Friday, 5 July 2019
The evidence of spring grazing mistakes was revealed from mid-May when grass produced its seedheads. Where cows went into too-high covers, or poached paddocks, the resulting poor residuals will have led to more rejection sites.
It’s a struggle to keep plants in their vegetative state of growth on these rejected areas, particularly if June’s early dry period forced grass into reproductive mode, says LIC grazing consultant Piers Badnell. He has seen more rejection sites this year on farms that have had an extremely dry spring: “Worms and other soil biology went deep and there wasn’t the biological activity to breakdown dung. Also there was more rejection where cows were allocated too much, as dry matters were higher than plate meters recorded,” he explains.
Because it’s hard to keep this grass leafy, now is the time to manage it mechanically and reset the plant for the rest of the grazing season. “Correcting grazing mistakes is basically a need to correct residuals, which stimulates fresh regrowth. If you don’t, these reject sites just get rank as the season goes on.”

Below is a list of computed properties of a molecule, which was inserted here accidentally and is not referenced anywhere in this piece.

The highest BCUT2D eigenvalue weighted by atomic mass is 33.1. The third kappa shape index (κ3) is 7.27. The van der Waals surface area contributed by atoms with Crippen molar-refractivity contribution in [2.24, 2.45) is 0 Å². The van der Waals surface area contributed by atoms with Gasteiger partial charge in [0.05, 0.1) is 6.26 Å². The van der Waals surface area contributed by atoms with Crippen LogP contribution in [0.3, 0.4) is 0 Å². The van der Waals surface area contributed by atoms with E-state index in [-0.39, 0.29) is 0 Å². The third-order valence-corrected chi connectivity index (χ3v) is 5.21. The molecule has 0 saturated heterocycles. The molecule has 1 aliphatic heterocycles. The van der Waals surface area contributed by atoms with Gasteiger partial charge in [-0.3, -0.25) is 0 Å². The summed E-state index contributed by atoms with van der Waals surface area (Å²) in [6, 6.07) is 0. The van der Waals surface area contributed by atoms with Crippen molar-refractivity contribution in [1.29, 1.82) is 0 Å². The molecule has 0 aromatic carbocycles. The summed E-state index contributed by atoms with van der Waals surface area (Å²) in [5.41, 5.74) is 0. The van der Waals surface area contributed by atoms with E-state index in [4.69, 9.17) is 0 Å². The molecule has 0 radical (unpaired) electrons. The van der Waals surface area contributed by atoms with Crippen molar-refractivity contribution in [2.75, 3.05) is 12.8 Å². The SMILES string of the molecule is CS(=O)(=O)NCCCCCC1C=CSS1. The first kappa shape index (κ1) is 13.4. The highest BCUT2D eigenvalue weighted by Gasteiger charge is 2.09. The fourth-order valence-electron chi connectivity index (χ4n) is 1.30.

Piers reminds grazing managers that the aim is to reset residuals to 1,500 kgDM/ha, or 4 cm. This stubble height is where the grass stores its sugars ready to fuel the first new leaf. It photosynthesises and generates the second new leaf, with both leaves together capturing sunlight to produce the third, final leaf.
“Ideally, where grass varieties have close heading dates, graze paddocks 5-6 days before heading at 2 to 2.5 leaves, when the seedhead is still leafy and digestible. Another option (with the right cow type) is to come back into poor paddocks earlier at 2,500 kgDM/ha and get cows to eat it right down. But for most grazing managers, the practical answer is mechanical,” he says.
The cost-effective options are pre-mowing, or baling. Where recent rain has created a surplus, it’s best to bale paddocks, otherwise pre-mow swards (without a conditioner), so that grass is utilised by cows. Post-mowing simply leaves cut grass to rot which suppresses regrowth and ultimately costs money without getting a return, says Piers.
He also cautions that mechanical correction once a season is a maximum and not every paddock should need it. “Cosmetic mowing after every round is usually the result of too many mistakes and costs money in terms of labour, diesel, and machinery wear and tear, let alone the lost potential of the grass. It’s important to have a plan to identify what went wrong in the first place, to make sure you don’t repeat those mistakes next year.”